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  • Author or Editor: B. Fourest x
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Abstract  

The capillary electrophoresis method has been applied to the speciation study of uranium(VI) at room temperature, in 0.02M citrate buffer solutions, at pH values between 2.5 and 5.5 and at citrate/U ratios between 20 and 40. No negatively charged species have been pointed out at pH values lower than 3. For a pH value higher than 5, the electropherograms are ill-defined and the signals cannot be analyzed simply (owing to a high and rough baseline). In the pH range 3–5, up to 4 peaks can be attributed to U(VI) species. Two of them are likely due to the expected monomer [(UO2)(Cit)]and dimer [(UO2)2(Cit)2]2− complex species and these species are shown to be in quasi-equilibrium with two other species possessing slightly lower migration velocities, [(UO2)H(Cit)(OH)] and [(UO2)2H2(Cit)2(OH)2]2−, respectively. Speciation diagrams calculated by an exact analytical approach are proposed in order to explain the experimental results. A complete agreement between theoretical and experimental results needs to take into account kinetic and hydrolysis effects.

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Abstract  

The capillary electrophoresis method with direct UV detection is proposed for the determination of nitrite and nitrate in high-salt perchlorate solutions issued from uranium carbide dissolution. The isotachophoretic sample stacking was used to compensate for the perchlorate matrix interference. Simple electrolyte composed of 120 mM formiate buffer, pH 3.8 enabled the nitrate and nitrite determination in the presence of up to 1000-fold excess of perchlorate with 2 µM and 4 µM detection limits for nitrate and nitrite, respectively. The proposed method was applied to the determination of nitrate and nitrite in high-salt non-irradiated uranium carbide dissolution samples.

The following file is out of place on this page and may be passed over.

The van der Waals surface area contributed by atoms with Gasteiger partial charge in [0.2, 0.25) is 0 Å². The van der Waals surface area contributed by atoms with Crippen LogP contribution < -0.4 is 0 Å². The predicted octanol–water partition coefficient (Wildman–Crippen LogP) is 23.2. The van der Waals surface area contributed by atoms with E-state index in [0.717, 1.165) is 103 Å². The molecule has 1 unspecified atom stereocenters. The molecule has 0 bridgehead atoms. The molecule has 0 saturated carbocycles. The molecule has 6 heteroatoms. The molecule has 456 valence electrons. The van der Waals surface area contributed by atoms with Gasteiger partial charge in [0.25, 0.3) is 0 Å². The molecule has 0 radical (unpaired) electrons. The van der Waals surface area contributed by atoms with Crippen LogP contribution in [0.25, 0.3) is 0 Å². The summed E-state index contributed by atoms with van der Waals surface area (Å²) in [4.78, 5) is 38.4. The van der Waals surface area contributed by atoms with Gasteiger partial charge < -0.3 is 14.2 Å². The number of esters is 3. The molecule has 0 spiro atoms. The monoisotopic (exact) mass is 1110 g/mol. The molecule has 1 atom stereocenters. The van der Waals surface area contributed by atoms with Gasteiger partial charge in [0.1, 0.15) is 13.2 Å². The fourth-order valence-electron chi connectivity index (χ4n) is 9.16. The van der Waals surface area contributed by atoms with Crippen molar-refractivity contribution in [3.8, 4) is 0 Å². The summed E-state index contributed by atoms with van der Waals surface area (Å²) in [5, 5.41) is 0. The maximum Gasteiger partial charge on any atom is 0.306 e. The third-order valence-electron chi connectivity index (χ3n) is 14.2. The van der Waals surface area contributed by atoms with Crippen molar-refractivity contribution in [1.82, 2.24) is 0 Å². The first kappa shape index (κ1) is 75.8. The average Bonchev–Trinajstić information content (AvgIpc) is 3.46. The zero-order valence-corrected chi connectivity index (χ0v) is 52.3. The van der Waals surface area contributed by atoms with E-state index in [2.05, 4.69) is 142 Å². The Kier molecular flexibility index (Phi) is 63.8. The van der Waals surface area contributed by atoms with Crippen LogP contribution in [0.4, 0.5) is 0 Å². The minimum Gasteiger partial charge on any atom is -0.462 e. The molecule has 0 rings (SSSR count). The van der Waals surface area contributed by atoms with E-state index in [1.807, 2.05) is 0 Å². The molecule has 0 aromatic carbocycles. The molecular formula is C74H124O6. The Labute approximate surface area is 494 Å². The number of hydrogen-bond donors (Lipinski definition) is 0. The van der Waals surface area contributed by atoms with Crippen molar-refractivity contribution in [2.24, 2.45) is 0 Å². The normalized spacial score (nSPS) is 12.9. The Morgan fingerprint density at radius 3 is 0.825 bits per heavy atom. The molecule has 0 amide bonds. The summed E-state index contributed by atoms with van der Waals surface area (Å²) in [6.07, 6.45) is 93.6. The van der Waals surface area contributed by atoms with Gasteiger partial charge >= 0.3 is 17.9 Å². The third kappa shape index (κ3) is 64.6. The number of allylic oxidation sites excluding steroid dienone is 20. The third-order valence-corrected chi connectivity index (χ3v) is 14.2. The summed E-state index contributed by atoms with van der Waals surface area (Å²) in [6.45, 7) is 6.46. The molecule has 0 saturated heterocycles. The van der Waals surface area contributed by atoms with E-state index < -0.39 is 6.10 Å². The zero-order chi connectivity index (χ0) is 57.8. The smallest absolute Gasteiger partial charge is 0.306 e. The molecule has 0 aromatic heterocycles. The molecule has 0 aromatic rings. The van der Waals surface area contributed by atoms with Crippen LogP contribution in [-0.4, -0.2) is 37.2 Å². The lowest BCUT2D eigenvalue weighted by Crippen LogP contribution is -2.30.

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Abstract  

The advantages of the capillary electrophoresis method, known to be highly selective, have been tested on some standard latex colloids and nanoparticles of thorium phosphate, investigated separately or in mixtures. The results have been compared to those obtained by laser Doppler velocimetry. Both methods appear as complementary: capillary electrophoresis is more efficient to point out very fine particles among others, but is more restricting about the supporting medium.

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